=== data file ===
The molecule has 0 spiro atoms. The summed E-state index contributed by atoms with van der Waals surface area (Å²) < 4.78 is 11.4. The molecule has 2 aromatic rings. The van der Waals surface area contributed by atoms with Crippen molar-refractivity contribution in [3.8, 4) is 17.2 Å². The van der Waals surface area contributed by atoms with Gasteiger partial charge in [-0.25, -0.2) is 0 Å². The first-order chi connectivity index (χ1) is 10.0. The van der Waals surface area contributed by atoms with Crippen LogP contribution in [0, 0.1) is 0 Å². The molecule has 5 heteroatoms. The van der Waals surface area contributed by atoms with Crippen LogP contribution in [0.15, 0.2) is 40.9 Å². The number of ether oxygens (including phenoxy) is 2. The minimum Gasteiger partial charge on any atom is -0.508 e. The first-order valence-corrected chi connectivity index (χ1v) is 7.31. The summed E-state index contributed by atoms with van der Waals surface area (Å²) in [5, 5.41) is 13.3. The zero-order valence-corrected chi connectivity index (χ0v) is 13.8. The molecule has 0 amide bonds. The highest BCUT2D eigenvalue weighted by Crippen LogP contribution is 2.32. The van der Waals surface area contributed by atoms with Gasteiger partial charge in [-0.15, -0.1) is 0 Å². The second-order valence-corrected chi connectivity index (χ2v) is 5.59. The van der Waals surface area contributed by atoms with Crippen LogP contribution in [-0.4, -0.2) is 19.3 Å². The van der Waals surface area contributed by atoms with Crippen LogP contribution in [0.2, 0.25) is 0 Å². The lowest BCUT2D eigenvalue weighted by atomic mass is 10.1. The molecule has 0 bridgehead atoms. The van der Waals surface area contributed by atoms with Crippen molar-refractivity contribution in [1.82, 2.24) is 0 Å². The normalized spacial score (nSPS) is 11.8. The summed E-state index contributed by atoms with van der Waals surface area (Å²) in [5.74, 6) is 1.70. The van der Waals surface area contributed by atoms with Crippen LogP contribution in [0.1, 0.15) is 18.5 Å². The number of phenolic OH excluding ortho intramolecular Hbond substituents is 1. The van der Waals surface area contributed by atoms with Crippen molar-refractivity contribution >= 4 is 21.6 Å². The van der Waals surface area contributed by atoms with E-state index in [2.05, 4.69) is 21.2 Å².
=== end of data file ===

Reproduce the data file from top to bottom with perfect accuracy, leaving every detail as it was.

The molecule has 0 spiro atoms. The summed E-state index contributed by atoms with van der Waals surface area (Å²) < 4.78 is 11.4. The molecule has 2 aromatic rings. The van der Waals surface area contributed by atoms with Crippen molar-refractivity contribution in [3.8, 4) is 17.2 Å². The van der Waals surface area contributed by atoms with Gasteiger partial charge in [-0.25, -0.2) is 0 Å². The first-order chi connectivity index (χ1) is 10.0. The van der Waals surface area contributed by atoms with Crippen LogP contribution in [0, 0.1) is 0 Å². The molecule has 5 heteroatoms. The van der Waals surface area contributed by atoms with Crippen LogP contribution in [0.15, 0.2) is 40.9 Å². The number of ether oxygens (including phenoxy) is 2. The minimum Gasteiger partial charge on any atom is -0.508 e. The first-order valence-corrected chi connectivity index (χ1v) is 7.31. The summed E-state index contributed by atoms with van der Waals surface area (Å²) in [5, 5.41) is 13.3. The zero-order valence-corrected chi connectivity index (χ0v) is 13.8. The molecule has 0 amide bonds. The highest BCUT2D eigenvalue weighted by Crippen LogP contribution is 2.32. The van der Waals surface area contributed by atoms with Gasteiger partial charge in [-0.15, -0.1) is 0 Å². The second-order valence-corrected chi connectivity index (χ2v) is 5.59. The van der Waals surface area contributed by atoms with Crippen LogP contribution in [-0.4, -0.2) is 19.3 Å². The van der Waals surface area contributed by atoms with Crippen LogP contribution in [0.2, 0.25) is 0 Å². The lowest BCUT2D eigenvalue weighted by atomic mass is 10.1. The molecule has 0 bridgehead atoms. The van der Waals surface area contributed by atoms with Crippen molar-refractivity contribution in [1.82, 2.24) is 0 Å². The normalized spacial score (nSPS) is 11.8. The summed E-state index contributed by atoms with van der Waals surface area (Å²) in [5.74, 6) is 1.70. The van der Waals surface area contributed by atoms with Crippen LogP contribution in [0.1, 0.15) is 18.5 Å². The number of phenolic OH excluding ortho intramolecular Hbond substituents is 1. The van der Waals surface area contributed by atoms with Crippen molar-refractivity contribution >= 4 is 21.6 Å². The van der Waals surface area contributed by atoms with E-state index in [2.05, 4.69) is 21.2 Å².